Heartburn over Modi to give BJP tough time in Delhi | delhi | Hindustan Times
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Heartburn over Modi to give BJP tough time in Delhi

The resignation of leaders of the minority community from the Delhi BJP over the elevation of Narendra Modi as the party’s poll panel chief has rattled its leadership and has the potential of hampering its prospects in the national capital, where assembly elections are due in November.

delhi Updated: Jul 18, 2013 00:51 IST
Atul Mathur

The resignation of leaders of the minority community from the Delhi BJP over the elevation of Narendra Modi as the party’s poll panel chief has rattled its leadership and has the potential of hampering its prospects in the national capital, where assembly elections are due in November.

Experts say the development will hit the Delhi BJP’s attempts at wooing the minority voters to its fold.

Muslims constitute a considerable 15% of the voters in the Capital and barring eight assembly seats, they have the potential to swing the poll results. Of the 48 assembly seats in Delhi where Muslims and Dalits have 20% vote share, the ruling Congress won 34 while the BJP only 10 in the last elections.

Experts say that the main Opposition party will have to consolidate its vote share in these assembly segments if it has to seize power. But, with the Gujarat Chief Minister at the helm of their election campaign the party may find it hard to woo the minorities, they said.

Before resigning from the party post, Delhi BJP vice-president Husain told a television channel that he did not accept Modi as his leader.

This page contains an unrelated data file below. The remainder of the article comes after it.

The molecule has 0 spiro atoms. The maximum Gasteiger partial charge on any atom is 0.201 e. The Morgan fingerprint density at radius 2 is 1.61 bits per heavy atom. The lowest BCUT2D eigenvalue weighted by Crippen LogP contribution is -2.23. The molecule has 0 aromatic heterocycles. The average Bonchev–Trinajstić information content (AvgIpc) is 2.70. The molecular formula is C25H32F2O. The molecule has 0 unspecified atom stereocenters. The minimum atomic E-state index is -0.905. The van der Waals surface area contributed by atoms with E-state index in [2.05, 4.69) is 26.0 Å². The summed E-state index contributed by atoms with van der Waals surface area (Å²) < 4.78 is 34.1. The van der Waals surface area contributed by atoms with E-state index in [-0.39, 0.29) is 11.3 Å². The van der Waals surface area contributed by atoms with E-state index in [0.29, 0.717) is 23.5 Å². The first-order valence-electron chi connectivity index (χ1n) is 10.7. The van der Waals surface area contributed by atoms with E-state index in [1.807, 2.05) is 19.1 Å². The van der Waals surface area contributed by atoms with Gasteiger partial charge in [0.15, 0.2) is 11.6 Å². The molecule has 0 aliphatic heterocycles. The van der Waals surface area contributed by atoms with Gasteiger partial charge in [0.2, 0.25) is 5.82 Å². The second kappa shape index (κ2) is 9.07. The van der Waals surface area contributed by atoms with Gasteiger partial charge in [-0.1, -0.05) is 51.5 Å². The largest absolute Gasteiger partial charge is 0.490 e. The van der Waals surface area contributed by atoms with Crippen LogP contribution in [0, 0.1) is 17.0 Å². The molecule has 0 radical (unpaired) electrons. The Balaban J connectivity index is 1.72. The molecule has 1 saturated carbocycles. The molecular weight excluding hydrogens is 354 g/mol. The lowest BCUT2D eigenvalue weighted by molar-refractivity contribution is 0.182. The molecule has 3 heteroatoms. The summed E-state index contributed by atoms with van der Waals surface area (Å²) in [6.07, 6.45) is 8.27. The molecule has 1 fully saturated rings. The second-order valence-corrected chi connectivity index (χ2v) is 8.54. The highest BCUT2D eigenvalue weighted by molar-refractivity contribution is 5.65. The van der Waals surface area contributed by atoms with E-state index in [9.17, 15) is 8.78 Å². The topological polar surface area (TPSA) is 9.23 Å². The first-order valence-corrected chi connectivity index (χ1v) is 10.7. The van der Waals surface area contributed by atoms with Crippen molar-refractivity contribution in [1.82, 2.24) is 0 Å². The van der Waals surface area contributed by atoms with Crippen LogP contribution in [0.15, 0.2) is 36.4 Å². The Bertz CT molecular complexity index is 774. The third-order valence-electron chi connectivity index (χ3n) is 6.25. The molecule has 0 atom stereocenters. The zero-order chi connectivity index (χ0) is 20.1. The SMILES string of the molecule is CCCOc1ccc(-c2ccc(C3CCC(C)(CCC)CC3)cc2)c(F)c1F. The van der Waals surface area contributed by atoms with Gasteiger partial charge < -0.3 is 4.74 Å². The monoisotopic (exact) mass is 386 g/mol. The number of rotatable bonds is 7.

Delhi BJP president Vijay Goel, a party veteran in the Capital, understands the importance of Muslim votes. He had organised a Muslim convention a few weeks ago but now it seems the party will have to intensify its efforts.

“Modi is not acceptable as Prime Minister to the people of my community. If he remains at the helm of the affairs I don’t think I will be able to convince my community to support BJP. I am confused,” said a Delhi BJP minority cell worker, requesting anonymity.

“I am working for the party since 2009 and want the BJP to come back to power. But I would rather want some other leader to become the Prime Minister,” said another party worker belonging to the minority community.

Delhi BJP minority cell president Aatif Rashid, however, claimed that educated Muslims are now looking up to the BJP to provide an alternative to the Congress. On reports that BJP workers were joining the Congress, Rashid said only a suspended party official had joined the Congress.

“No other worker has left the BJP,” Rashid said.

“There are about 3,000 Muslims working with the BJP’s minority cell and who believe in the leadership of Narendra Modi. If the parliamentary board of the party nominates Modi as the Prime Ministerial candidate, he will be acceptable to all of us,” said Rashid.